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Rio De Janeiro: My First Solo Trip

The City Of Beaches And Jungle

I have good and bad memories of Rio de Janeiro. It was my first solo trip so I made plenty of errors, but my mother also fell ill whilst I was overseas so I was constantly looking for wifi to check in on her. The weather was fantastic and this trip was my reward for completing my dissertation. I did struggle though appreciating the city as I was distracted by thinking about my mother.

For that reason, my trip to Rio de Janeiro I believe needs to be redone. I didn’t get to explore as much as I wanted, and as my first solo trip I didn’t have the confidence to do certain things. Looking at my photos I can see just how much I have grown, as a traveller and as a photographer. With this new confidence I would like to give RDJ another chance. There is no other place where people watching is so enjoyable. Rio is also the only city in the world that has it’s own jungle so definitely go and check out Floresta da Tijuca (Tijuca Forest in English).

What to do:

  • Eat acai berry. When you see the locals at the local eateries at breakfast time, they are eating acai berry. My favourite combination is with granola. Que rico!
  • Beach hop around the city. I personally preferred Copacabana than Ipanema and thought Vermelha was gorgeous. If you get the chance to, go out to Barra Tijuca’s beaches that are just as beautiful.
  • Check out Parque Lage and the Botanical Gardens (this is actually my favourite botanical garden that I have been to so far).
  • Rent a bike for the day and cycle around Rodrigo Lake.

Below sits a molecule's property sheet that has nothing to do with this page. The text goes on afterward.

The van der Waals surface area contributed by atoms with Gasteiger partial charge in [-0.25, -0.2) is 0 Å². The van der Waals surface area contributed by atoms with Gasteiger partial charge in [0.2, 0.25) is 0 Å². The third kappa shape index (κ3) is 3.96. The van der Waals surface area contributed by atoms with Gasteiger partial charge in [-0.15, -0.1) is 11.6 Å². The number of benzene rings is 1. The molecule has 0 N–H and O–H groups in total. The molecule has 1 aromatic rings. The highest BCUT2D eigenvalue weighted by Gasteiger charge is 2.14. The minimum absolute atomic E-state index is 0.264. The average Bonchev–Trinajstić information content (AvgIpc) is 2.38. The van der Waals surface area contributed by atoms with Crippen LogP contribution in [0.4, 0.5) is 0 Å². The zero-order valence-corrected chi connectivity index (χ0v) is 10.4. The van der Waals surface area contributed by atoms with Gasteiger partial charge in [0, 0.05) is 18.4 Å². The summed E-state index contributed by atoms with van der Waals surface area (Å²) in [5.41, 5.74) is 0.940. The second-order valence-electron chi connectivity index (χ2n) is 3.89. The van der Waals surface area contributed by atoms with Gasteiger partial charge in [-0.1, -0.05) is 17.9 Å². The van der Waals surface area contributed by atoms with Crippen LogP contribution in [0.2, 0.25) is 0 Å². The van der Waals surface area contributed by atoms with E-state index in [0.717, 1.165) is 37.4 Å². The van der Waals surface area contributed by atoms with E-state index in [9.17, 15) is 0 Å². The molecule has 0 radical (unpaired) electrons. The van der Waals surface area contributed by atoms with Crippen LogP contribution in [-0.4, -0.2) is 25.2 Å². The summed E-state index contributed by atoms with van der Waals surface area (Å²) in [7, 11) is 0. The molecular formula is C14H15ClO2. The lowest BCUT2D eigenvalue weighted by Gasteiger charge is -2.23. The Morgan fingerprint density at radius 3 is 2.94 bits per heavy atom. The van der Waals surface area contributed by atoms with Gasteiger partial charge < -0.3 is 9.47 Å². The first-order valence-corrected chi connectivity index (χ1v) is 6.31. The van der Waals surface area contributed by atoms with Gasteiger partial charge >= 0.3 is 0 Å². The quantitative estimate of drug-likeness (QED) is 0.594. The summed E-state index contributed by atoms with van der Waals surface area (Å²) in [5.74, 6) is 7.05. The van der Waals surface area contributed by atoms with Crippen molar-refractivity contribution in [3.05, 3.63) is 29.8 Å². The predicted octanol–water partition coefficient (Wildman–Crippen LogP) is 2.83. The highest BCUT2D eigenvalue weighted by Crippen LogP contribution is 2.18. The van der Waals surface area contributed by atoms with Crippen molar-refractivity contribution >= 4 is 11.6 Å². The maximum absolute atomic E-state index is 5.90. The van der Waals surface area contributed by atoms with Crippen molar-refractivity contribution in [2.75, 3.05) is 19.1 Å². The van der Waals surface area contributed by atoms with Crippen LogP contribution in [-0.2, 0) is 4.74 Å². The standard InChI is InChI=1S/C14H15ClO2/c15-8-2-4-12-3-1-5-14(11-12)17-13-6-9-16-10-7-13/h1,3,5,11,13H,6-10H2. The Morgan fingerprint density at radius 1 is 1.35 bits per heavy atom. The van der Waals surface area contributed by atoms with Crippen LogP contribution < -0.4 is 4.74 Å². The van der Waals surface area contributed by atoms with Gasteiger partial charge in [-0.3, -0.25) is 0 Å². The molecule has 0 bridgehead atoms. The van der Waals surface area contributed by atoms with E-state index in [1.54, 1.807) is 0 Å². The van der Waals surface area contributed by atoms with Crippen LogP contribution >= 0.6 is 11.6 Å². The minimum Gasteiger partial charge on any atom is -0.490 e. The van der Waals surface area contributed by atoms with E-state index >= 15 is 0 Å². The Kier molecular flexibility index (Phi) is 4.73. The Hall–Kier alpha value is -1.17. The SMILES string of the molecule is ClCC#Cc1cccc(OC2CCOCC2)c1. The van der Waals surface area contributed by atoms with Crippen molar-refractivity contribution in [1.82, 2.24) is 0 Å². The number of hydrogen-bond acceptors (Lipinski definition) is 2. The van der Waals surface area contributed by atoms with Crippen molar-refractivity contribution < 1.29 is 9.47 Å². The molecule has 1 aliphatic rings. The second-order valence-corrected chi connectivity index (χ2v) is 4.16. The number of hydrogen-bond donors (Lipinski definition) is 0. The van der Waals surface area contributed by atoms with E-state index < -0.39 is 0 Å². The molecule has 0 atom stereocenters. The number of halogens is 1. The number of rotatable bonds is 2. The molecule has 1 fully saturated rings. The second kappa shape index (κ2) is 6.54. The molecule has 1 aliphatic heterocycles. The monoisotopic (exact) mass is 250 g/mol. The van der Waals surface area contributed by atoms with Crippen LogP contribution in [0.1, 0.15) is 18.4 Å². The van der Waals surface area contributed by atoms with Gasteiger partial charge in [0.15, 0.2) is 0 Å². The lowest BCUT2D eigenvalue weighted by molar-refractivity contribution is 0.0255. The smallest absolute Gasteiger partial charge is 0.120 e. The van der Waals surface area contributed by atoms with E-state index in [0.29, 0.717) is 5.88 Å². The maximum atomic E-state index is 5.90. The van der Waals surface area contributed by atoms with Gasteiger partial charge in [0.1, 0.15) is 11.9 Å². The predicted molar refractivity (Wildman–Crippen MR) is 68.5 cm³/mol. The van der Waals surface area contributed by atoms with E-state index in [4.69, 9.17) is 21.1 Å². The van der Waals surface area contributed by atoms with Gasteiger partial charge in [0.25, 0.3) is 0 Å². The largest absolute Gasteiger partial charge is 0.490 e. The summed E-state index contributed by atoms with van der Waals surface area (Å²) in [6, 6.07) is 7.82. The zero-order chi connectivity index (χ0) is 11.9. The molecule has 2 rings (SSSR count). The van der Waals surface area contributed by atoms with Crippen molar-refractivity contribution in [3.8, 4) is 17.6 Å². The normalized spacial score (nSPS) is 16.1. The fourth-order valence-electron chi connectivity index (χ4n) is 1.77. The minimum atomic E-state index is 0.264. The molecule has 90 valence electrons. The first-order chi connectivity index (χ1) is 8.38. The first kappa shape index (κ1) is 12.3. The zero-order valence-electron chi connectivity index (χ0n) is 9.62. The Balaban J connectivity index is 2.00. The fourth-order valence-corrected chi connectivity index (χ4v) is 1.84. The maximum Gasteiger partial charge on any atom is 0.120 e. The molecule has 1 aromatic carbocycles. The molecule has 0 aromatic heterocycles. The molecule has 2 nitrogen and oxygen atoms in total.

• Check out Ilha Paqueta, a little island close to the city that is quiet and has pretty beaches.
  • Rio de Janeiro is in the state of the same name so why not consider visiting Ilha Grande, Paraty, Petropolis, Buzios and Niteroi.

Where to stay:

I stayed at the CabanaCopa Hostel and it is still one of my favourite hostels. The location is great – close to Copacabana beach, a metro station and affordable places to eat. There’s a bakery close to the hostel that sells this amazing bread – forget your no carbs rule and try this bread! I have recommended it to people and they loved their stay there too but check the latest reviews on your preferred booking site as things could have changed since I was there.

How to get around:

The metro, the bus and taxis. I only knew how to say thank you in Portuguese and I still got around just fine. Don’t be too flashy and guard your stuff. I only once took a taxi directly off the street, but that was when he persuaded me with his sign language since none of us could understand each other. And of course, Uber is always an option. Perhaps if you split the cost, some trips can come up cheaper than taking the bus.

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